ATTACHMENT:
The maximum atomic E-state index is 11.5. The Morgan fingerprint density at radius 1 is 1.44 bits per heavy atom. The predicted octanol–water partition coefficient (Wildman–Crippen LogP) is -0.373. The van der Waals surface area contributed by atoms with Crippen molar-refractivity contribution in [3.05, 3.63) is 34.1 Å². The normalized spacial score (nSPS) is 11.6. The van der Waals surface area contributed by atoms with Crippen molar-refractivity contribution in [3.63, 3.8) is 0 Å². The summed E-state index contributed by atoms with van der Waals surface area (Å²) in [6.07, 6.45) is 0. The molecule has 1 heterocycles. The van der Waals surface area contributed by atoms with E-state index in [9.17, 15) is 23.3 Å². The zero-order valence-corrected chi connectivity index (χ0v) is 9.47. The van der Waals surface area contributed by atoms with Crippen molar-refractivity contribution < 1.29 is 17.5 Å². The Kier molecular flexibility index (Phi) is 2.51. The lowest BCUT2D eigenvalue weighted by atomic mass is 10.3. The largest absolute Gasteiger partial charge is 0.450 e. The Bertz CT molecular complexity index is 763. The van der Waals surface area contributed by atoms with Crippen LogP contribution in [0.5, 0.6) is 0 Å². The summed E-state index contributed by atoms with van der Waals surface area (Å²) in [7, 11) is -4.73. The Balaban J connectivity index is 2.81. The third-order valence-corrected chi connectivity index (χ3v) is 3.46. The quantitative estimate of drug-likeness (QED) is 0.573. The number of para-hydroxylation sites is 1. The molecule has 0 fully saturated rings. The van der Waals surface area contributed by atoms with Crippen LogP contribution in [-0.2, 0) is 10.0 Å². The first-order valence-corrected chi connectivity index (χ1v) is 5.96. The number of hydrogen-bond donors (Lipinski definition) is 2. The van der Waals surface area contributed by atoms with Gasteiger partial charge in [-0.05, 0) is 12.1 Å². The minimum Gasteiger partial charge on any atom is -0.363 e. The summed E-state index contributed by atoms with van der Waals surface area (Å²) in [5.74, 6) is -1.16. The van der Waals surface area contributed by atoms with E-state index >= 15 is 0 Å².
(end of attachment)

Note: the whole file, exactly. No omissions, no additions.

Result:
The maximum atomic E-state index is 11.5. The Morgan fingerprint density at radius 1 is 1.44 bits per heavy atom. The predicted octanol–water partition coefficient (Wildman–Crippen LogP) is -0.373. The van der Waals surface area contributed by atoms with Crippen molar-refractivity contribution in [3.05, 3.63) is 34.1 Å². The normalized spacial score (nSPS) is 11.6. The van der Waals surface area contributed by atoms with Crippen molar-refractivity contribution in [3.63, 3.8) is 0 Å². The summed E-state index contributed by atoms with van der Waals surface area (Å²) in [6.07, 6.45) is 0. The molecule has 1 heterocycles. The van der Waals surface area contributed by atoms with E-state index in [9.17, 15) is 23.3 Å². The zero-order valence-corrected chi connectivity index (χ0v) is 9.47. The van der Waals surface area contributed by atoms with Crippen molar-refractivity contribution < 1.29 is 17.5 Å². The Kier molecular flexibility index (Phi) is 2.51. The lowest BCUT2D eigenvalue weighted by atomic mass is 10.3. The largest absolute Gasteiger partial charge is 0.450 e. The Bertz CT molecular complexity index is 763. The van der Waals surface area contributed by atoms with Crippen LogP contribution in [0.5, 0.6) is 0 Å². The summed E-state index contributed by atoms with van der Waals surface area (Å²) in [7, 11) is -4.73. The Balaban J connectivity index is 2.81. The third-order valence-corrected chi connectivity index (χ3v) is 3.46. The quantitative estimate of drug-likeness (QED) is 0.573. The number of para-hydroxylation sites is 1. The molecule has 0 fully saturated rings. The van der Waals surface area contributed by atoms with Crippen LogP contribution in [-0.2, 0) is 10.0 Å². The first-order valence-corrected chi connectivity index (χ1v) is 5.96. The number of hydrogen-bond donors (Lipinski definition) is 2. The van der Waals surface area contributed by atoms with Gasteiger partial charge in [-0.05, 0) is 12.1 Å². The minimum Gasteiger partial charge on any atom is -0.363 e. The summed E-state index contributed by atoms with van der Waals surface area (Å²) in [5.74, 6) is -1.16. The van der Waals surface area contributed by atoms with E-state index >= 15 is 0 Å².